My wish for 2014
"I am from the Walkerswood Division," my good friend told me the other day when I asked for his address. Perhaps I shouldn't have been surprised, as there is a growing trend to identify your place of abode by the constituency in which you live. This is not a good trend and it ought to be arrested. In fact, it's disquieting to think that we have reached the stage where our address is so closely linked with the political borders of our district or community environment.
Politics has a huge appetite and would like to consume everything around it. Every stage of our development is now linked inexorably with the political system, be it parochial or national. Far from taking our cases and issues to Parliament or council, as a matter for representation and as a matter of course, politicians have been given the right by a willing population to have a say in every sphere of your life, every project, every road, every school, every water supply, every business, every cooperative venture, and every community organisation.
This is as much the fault of the politician as it is ours. Much of this is a matter of survival as people trade votes for political favours, handouts, or contracts. We have become a politically based society that believes that nothing can go on unless the political representative has a hand in it.
But the politician himself gets trapped by this self-imposed job description which demands that he or she must let off, make desperate promises, has to be at every funeral, and has to answer for all roadblocks and demonstrations that take place inside the constituency. Pity the poor politician. He announces a road project and stamps his name on it when it would have been more appropriate if the National Works Agency, or the government body with responsibility for same, was left to run the project. Problems develop, the road is left unfinished, and instead of being named the John Brown Highway it now becomes the John Brown Memorial Highway.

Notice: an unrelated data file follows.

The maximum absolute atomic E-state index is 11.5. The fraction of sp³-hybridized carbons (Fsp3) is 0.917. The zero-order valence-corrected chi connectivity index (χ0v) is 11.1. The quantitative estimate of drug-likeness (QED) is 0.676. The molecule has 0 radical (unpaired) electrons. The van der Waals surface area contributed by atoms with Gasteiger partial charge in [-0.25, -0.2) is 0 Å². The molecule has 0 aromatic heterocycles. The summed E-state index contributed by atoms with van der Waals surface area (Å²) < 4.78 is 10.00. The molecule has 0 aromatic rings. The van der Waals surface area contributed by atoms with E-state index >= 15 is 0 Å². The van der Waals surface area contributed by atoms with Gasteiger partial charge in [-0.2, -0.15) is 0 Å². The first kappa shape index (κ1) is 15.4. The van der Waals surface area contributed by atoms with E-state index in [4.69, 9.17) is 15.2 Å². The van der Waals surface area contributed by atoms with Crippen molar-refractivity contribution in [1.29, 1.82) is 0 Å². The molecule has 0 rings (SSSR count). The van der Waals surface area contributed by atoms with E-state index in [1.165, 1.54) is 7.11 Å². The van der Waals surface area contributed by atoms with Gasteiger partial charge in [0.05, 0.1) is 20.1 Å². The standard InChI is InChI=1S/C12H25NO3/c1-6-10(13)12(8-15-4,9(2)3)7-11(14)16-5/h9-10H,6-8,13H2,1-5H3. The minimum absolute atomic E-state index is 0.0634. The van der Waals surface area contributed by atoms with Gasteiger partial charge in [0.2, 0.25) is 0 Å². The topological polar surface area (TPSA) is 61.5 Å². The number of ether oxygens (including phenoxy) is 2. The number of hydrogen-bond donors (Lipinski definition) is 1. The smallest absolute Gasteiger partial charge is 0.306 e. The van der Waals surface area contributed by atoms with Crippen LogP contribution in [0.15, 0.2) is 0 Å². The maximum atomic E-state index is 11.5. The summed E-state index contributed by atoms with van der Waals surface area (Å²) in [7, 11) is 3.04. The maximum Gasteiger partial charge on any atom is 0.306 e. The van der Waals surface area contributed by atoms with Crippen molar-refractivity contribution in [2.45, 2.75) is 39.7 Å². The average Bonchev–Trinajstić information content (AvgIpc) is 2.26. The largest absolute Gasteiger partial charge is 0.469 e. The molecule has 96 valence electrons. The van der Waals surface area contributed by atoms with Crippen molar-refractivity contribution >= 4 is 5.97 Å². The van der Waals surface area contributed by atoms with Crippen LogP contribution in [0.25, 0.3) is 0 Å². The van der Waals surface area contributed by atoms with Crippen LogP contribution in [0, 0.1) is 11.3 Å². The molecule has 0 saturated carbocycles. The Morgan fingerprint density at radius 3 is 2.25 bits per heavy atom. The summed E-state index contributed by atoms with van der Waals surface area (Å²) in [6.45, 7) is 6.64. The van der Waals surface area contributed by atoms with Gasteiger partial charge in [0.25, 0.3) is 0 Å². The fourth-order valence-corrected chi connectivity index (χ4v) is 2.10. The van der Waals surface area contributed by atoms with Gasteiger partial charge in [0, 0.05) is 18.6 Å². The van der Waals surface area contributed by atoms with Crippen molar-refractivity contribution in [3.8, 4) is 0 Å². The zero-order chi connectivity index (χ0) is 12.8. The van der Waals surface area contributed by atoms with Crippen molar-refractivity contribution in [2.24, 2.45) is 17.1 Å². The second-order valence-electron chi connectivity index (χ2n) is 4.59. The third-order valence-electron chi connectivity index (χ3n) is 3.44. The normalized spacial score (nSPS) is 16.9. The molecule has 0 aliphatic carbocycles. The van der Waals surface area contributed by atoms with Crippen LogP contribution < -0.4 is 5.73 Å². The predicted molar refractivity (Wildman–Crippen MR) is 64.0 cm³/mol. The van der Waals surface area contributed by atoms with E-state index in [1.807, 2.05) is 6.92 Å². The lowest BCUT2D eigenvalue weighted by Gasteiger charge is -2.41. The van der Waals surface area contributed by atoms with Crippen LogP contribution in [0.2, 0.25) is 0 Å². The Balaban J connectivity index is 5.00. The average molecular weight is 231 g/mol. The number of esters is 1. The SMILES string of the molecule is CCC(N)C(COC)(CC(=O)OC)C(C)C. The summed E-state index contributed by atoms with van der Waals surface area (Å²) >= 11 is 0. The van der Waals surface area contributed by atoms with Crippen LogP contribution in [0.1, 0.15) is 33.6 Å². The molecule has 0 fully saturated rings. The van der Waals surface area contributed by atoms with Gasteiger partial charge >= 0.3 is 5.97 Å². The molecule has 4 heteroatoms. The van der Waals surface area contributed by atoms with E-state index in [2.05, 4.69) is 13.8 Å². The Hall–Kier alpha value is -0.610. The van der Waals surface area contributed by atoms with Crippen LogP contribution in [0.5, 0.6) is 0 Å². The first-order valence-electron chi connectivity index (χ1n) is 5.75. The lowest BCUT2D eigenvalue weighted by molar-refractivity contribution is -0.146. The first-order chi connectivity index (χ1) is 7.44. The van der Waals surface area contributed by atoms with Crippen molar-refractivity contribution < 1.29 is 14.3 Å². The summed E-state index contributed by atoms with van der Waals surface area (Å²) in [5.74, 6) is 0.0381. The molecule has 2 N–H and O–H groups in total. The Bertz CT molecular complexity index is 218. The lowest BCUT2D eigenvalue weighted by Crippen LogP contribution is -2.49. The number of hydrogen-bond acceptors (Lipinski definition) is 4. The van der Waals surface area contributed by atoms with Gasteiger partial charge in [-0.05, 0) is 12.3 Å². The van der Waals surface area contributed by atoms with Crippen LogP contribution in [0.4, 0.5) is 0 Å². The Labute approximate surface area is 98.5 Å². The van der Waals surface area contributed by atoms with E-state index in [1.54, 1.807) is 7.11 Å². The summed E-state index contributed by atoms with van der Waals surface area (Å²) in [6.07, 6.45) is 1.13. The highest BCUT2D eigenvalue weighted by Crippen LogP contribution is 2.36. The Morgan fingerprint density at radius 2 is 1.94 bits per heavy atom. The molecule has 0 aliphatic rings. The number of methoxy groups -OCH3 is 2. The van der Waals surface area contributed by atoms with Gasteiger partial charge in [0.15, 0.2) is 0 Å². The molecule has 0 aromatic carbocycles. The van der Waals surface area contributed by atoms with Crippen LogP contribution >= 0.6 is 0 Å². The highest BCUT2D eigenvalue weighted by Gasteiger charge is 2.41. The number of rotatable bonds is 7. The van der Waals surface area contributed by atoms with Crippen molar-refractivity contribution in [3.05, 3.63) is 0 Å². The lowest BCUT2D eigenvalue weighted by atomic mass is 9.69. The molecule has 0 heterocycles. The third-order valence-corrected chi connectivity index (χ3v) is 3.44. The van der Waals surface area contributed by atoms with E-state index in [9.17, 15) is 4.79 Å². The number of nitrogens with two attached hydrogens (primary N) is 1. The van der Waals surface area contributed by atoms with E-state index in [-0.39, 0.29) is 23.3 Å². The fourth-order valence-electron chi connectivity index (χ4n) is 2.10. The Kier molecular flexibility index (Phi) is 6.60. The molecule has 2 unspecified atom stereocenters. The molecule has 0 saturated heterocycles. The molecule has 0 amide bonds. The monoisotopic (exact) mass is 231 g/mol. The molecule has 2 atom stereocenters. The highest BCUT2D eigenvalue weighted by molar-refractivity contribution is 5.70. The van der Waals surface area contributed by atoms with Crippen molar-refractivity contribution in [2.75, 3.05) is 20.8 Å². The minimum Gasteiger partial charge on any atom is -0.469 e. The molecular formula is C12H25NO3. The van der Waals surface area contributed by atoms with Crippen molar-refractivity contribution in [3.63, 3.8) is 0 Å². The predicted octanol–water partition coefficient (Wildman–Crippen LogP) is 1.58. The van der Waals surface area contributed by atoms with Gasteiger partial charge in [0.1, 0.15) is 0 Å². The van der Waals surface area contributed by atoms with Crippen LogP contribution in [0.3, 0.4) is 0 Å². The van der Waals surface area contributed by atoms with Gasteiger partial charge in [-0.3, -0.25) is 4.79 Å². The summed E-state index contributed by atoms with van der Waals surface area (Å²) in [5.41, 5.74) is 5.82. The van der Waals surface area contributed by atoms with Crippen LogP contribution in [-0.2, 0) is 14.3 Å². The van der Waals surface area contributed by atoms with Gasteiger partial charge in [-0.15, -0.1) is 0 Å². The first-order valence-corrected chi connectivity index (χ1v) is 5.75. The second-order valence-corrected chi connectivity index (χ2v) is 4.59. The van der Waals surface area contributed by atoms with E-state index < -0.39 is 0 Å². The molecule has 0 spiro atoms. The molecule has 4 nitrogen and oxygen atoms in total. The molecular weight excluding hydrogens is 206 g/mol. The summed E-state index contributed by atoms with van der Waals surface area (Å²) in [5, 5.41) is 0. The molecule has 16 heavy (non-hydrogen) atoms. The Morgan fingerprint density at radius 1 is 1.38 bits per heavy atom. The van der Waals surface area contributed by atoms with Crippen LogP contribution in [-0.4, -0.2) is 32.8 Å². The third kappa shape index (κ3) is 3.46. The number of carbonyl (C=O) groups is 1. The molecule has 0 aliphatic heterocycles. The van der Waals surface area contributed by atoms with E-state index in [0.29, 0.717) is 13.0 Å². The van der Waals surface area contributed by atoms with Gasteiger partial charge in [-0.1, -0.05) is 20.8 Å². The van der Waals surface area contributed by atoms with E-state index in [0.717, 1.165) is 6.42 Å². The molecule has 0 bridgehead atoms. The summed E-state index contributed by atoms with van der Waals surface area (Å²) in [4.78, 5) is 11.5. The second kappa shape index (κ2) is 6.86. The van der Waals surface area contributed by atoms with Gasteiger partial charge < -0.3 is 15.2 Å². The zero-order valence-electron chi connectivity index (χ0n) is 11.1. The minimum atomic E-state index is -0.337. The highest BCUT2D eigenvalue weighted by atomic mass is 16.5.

Isn't it our fault that politics has become so invasive in our lives? Take for example the perennial question that arises whenever a committee is planning a function of whatever nature. The question is no longer whether the MP should be invited or not, it's whether the MP should be placed on the programme to speak.
Try and deny that opportunity and you are likely to offend half the committee. Allocate five minutes and be sure it's going to run into fifteen or more. And note that he or she is going to be late because "I am just coming from another function". Here is the best part, when he spots potential embarrassing questions, either from the press or from members of the other party lining up behind the microphone, he slips out immediately after bringing greetings with a note to the MC, "have to go to another function".
It's quite a game, and if you know the rules you will play them accordingly as the accompanying retinue would have been too much anyway for the limited refreshments at the back of the room.
Then there is that recurrent constituency caretaker who turns up at every function whether invited or not. If he is on the Government side he gets a chance to speak, or to participate in the opening of the bridge, or to turn on the water pipe and pose in the photos, because there is an unsigned agreement that caretakers must get their share of the publicity if they are going to stand in the next election.